Here New York Public library compiled Bowie's top 100 books as drawn from a 2013 Facebook post from Bowie himself. Stand outs for me include titles by Don DeLillo, James Baldwin and Yukio Mishima. Cue up your preferred Bowie mix and get to reading.

David Bowie's Top 100 Books

V.24 No.53 | 12/31/2015

Event Horizon

Pro or Con?

Friday, Jan 8: Sixth Annual Comic Con

Bring the whole family for three days of events including films, celebrity signings, vendors, cosplay and more.
V.24 No.51 | 12/17/2015

Here's to Dickens

And the greatest Christmas story every told

My favorite Christmas story of all time is … A Christmas Carol. Maybe it is because I love Halloween and the story is a nice marriage of the two. Three ghosts showing up at the strike of an eerie old clock? And those children hiding under The Ghost of Christmas Future's cloak? Jesus! There's nothing scarier than taking a look at all the decisions you've made in your life and really flinching. Even the Muppets couldn't really make the story totally lighthearted. The horror of the past, the horror...

Charles Dickens was said to love a night time stroll around the gaslight illuminated streets of 19th century London. I can only imagine the spooky stories culled from those cobbled streets, how the coughs born of a grimy, coal-fired city and the figures huddled for warmth in the winding alleys might have produced the works we're familiar with today. Dickens wanted to write a political pamphlet about the social ills he saw in the city, instead, he decided to write A Christmas Carol, declaring that a bit of fiction would have much more force.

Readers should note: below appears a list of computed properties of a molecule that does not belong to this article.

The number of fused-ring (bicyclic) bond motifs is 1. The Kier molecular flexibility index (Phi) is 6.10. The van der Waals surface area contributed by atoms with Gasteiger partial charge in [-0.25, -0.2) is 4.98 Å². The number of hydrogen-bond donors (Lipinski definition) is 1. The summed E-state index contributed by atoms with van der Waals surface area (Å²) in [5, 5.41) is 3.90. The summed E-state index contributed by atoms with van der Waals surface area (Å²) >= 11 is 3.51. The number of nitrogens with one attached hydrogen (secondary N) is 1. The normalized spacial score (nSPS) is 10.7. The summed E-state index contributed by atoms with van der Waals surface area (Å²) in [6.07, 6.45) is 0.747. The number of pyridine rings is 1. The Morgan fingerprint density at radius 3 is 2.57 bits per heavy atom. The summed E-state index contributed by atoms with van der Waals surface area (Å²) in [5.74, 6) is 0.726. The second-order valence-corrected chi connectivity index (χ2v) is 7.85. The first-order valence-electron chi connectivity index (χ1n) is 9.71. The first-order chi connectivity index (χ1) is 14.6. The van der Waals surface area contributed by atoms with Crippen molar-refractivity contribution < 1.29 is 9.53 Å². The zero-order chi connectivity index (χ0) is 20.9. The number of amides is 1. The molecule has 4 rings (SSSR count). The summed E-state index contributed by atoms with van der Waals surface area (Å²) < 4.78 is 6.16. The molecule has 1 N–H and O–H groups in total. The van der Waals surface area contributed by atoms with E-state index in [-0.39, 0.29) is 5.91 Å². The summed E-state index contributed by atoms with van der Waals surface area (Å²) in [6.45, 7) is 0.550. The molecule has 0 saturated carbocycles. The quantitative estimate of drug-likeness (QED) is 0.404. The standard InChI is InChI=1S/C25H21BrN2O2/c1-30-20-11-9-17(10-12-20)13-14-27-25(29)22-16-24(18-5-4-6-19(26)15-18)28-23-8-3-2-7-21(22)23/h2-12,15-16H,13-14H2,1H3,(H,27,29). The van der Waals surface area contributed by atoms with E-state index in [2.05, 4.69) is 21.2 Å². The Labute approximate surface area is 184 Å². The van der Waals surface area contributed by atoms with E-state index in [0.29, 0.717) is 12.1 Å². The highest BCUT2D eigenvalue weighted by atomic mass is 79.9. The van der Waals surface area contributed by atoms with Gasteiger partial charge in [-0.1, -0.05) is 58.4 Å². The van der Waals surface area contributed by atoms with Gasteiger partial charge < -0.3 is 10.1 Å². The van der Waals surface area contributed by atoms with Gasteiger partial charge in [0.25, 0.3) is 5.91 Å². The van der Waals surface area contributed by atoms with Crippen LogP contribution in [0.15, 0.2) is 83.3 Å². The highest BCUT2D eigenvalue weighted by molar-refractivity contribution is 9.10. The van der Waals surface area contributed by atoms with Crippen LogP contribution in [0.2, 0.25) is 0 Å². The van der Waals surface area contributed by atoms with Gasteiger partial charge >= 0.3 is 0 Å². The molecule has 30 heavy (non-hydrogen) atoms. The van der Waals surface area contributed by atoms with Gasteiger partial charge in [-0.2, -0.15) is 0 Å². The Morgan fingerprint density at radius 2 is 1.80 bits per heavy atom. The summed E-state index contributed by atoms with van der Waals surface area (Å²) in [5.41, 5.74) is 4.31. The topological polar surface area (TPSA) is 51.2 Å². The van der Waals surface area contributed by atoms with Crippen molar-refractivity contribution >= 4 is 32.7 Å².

The endearing image of Scrooge, sickly old Tiny Tim and the cadre of spirits that direct the story certainly have a moral to teach that translates through the centuries.

V.24 No.50 | 12/10/2015

Looking Backwards: Books

One of the most important books I read this year

Binary Star by Sarah Gerard is a radiant piece of fiction
V.24 No.45 | 11/05/2015

literature, arts, reading

Crafting my Winter Reading List

Getting cozy with the female greats

I want to preface the following with the assertion that I am not in the habit of taking Buzzfeed quizzes. Never the less, this morning, still bleary eyed and sitting at my table, coffee in hand, I numbly scrolled through social media feeds that led me to a Buzzfeed quiz.

It begged the simple question: How many of the greatest books by women have you read?

Who curated this list? I have no idea, but it contains the literary heavyweights you'd expect as well as some contemporary writers that deserve the homage of avid readers. I took the quiz, checking off the books I knew and loved from the long list and clicked the button to get my results.